Xolair is one of the few drugs specifically for allergic asthma. It binds to immunoglobulin E (IgE), an antibody type produced in response to an allergen.
It won’t help non-allergic asthma, a type triggered by exercise, cold air, or other non-allergy irritants. (About 10% to 40% of all asthma cases are non-allergic).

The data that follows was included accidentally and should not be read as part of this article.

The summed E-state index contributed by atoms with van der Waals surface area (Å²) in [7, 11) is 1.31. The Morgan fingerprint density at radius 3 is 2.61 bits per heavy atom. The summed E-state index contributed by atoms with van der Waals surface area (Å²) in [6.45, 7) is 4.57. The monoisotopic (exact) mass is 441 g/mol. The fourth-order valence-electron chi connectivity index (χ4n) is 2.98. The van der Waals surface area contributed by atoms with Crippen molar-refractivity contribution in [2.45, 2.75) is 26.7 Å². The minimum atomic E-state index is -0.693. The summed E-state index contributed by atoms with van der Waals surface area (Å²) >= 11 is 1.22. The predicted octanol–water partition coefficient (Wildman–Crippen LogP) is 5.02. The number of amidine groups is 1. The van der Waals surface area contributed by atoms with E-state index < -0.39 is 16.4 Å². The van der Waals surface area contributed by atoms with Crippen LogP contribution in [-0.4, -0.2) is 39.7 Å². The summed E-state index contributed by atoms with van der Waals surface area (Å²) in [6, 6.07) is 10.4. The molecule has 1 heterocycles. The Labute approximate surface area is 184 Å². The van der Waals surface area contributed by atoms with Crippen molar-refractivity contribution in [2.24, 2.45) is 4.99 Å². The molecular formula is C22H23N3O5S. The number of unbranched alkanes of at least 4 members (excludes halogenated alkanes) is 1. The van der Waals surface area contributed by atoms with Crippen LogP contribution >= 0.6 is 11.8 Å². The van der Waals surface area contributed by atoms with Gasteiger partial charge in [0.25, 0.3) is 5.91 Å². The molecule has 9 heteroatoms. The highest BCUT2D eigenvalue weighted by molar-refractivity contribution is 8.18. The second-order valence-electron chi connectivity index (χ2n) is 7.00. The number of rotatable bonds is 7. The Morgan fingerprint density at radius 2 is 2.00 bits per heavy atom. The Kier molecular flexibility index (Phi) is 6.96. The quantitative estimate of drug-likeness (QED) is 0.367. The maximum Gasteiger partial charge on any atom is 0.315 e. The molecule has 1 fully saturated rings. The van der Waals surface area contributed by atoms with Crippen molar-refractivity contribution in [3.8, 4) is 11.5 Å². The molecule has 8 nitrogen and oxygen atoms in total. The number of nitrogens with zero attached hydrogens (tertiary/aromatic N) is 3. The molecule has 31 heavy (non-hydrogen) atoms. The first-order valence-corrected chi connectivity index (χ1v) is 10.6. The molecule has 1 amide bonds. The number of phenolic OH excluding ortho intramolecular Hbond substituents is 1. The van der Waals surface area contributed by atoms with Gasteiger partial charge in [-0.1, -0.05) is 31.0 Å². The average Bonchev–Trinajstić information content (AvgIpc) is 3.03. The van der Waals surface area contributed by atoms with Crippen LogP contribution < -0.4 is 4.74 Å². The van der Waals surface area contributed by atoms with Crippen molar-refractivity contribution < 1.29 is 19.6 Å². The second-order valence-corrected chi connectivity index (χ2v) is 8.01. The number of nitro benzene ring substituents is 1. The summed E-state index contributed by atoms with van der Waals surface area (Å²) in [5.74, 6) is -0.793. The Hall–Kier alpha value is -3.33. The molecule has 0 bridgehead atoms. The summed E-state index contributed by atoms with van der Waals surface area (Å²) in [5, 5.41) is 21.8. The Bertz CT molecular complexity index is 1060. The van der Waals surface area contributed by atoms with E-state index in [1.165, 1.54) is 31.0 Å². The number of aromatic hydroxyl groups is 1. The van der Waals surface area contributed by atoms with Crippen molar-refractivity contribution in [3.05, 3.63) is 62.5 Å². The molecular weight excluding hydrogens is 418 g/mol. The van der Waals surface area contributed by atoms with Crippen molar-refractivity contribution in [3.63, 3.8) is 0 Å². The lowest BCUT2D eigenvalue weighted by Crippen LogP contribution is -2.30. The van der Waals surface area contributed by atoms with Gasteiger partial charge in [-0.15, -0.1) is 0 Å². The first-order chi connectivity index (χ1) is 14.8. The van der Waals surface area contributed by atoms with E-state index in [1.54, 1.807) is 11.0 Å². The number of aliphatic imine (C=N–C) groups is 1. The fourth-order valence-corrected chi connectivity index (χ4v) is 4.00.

Xolair is expensive so it is usually given in more severe cases, says Dr. Mitchell, such as people who have repeat trips to the emergency room. It’s an injected drug and has a boxed warning about a risk of anaphylaxis, a potentially life-threatening allergic reaction. (Doctors monitor for such reactions after giving the injections.)